Rheumatoid Arthritis vs Arthritis
When it comes to rheumatoid arthritis vs arthritis, there isn’t a real comparison, because rheumatoid arthritis is one of the many types of arthritis. So, treatment options are similar.
In this article, we’ll explore rheumatoid arthritis in more detail and explain the key differences between it and other types of arthritis. Now, let’s take a closer look!
What is Rheumatoid Arthritis?
The main difference between rheumatoid arthritis (RA) and other types of arthritis is that RA is an autoimmune condition. This means that the body’s cells are attacking itself. In particular, the body targets the joints (most often the hands, wrists, and knees). In turn, this causes inflammation and pain at the affected joints.
Interestingly, RA may also impact other parts of the body as well, even attacking organs such as the heart, eyes, and lungs.
But wait, how does this differ from other types of arthritis?
Other types of arthritis, like osteoarthritis, are often caused by natural wear and tear at the joint. Over time, the joints become worn down or degenerate. Individuals with other types of arthritis, particularly osteoarthritis, experience a breakdown of cartilage, which usually provides cushion at the joint. Consequently, this can cause bone-on-bone grinding, creating inflammation, stiffness, and pain.
In contrast, rheumatoid arthritis, as stated above, is an autoimmune condition where the body is attacking its own cells. The symptoms of RA aren’t caused by the natural deterioration of the joint over time.
In addition, other types of arthritis don’t usually impact the organs of the body. However, the symptoms and deterioration of the joints in RA and other types of arthritis are similar. In the next section, we’ll look at the symptoms associated with RA.
Rheumatoid Arthritis Symptoms
RA signs and symptoms may involve:
- Tender joints
- Warm and swollen joints
- Joint stiffness that increases after inactivity or in the morning
- Loss of appetite
RA will typically impact smaller joints first, such as the fingers, hands, or feet. Yet, as this condition progresses, a person may notice these symptoms in bigger joints, such as those in the knees, hips, ankles, shoulders, and elbows.
These symptoms may also come and go. Many individuals with RA often experience flare-ups, which are times where their symptoms worsen.
Causes of Rheumatoid Arthritis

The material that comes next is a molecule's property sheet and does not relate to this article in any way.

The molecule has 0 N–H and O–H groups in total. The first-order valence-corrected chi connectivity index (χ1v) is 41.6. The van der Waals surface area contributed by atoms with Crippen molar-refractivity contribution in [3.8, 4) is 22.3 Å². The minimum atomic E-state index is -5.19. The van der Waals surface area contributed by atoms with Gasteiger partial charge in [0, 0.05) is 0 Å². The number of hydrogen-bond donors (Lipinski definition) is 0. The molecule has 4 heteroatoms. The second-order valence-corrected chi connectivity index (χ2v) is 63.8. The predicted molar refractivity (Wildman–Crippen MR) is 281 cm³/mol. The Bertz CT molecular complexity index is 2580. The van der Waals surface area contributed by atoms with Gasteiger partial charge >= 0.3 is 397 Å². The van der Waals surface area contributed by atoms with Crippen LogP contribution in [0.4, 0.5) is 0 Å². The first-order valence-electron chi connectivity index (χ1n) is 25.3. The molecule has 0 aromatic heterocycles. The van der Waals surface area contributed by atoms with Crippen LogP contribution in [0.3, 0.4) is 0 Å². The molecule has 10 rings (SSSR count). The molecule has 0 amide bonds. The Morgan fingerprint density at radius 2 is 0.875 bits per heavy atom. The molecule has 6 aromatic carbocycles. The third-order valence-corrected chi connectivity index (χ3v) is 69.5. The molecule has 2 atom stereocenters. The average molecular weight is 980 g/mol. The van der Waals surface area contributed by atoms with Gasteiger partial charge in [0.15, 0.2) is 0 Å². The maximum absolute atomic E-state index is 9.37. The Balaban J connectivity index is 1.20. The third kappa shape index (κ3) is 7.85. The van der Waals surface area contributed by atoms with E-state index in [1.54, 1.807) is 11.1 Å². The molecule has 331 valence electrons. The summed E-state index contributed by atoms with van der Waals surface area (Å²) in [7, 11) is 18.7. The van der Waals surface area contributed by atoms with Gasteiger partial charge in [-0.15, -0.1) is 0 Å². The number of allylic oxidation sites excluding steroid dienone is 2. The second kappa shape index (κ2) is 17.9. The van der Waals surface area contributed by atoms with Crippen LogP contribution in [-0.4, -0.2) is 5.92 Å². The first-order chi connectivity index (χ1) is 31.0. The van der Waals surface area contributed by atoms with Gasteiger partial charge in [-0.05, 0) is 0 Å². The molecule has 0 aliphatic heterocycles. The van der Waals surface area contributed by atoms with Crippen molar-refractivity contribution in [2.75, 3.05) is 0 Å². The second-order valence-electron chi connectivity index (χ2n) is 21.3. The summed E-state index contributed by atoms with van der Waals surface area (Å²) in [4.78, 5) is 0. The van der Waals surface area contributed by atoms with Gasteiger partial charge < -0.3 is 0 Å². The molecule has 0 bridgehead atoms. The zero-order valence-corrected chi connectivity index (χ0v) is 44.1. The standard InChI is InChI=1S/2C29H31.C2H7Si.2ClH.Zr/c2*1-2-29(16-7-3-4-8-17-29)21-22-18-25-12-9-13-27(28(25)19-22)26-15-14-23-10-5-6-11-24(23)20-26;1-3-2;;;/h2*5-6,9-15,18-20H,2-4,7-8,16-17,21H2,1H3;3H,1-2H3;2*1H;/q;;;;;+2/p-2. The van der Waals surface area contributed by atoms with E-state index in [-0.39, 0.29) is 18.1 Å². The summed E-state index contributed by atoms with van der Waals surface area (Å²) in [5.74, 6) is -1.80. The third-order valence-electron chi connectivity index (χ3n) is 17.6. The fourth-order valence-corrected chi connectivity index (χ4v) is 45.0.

Surprisingly, experts and doctors alike aren’t entirely sure why RA happens in the first place. However, many theories exist, including genetic components and triggers relating to environmental and bacterial factors.
Generally, with RA, your body’s immune system begins to attack the lining of your joints, which is also called the synovium. Inflammation results which causes the synovium to become thicker.
However, this can rapidly destroy the cartilage and bone at the affected joint. As time progresses, ligaments and other tissue around the joint become stretched, and the joint itself may become deformed.
While experts aren’t sure why RA happens, there are a variety of risk factors including:
- Your sex: Women are more likely than men to develop RA
- Your age: RA frequently happens around middle age
- Family history: If someone else in your family has RA, your risk is increased
- Smoking: Smoking is frequently associated with an increased risk of disease, including RA
- Obesity: If you are overweight or obese, you have a higher risk of developing RA
- Environmental factors: Exposure to asbestos or silica may also increase your risk of developing RA
Luckily, there are various treatment methods available for RA. The most common treatment methods are described below.
Your doctor may recommend or prescribe NSAIDs, Steroids, DMARDs, or other biological response modifiers to help manage your condition. However, medications such as NSAIDs are not recommended to be taken for more than two weeks at a time.
Physical therapy uses manual therapy techniques and exercises to make movement easier, decrease pain, and help support the joints. In addition, occupational therapy may be recommended depending on the severity of your arthritis.
For serious cases of RA and other types of arthritis, surgery is often used as a last resort. For instance, in many cases of osteoarthritis, joint replacement is recommended after conventional physical therapy and other methods have failed to show improvements. For RA, surgery may involve the removal of the synovium, tendon repair, joint fusion, or a total joint replacement.
As with any chronic condition, general improvements in your health and lifestyle can vastly enhance your overall quality of life. For those with RA, regular exercise is encouraged, as well as heat or cold application methods and relaxation or stress-reducing techniques.
The Bottom Line
While RA is a unique type of arthritis, the symptoms and treatment methods are similar to other types of arthritis. However, it’s always important to discuss your treatment and health plan with your doctor first. They know you and your situation best and will be able to provide advice pertaining to you and your health.
If you’re experiencing ongoing joint discomfort, stiffness, and pain, book a visit with your doctor. Get a proper diagnosis and begin taking steps toward managing and improving your symptoms as soon as you can.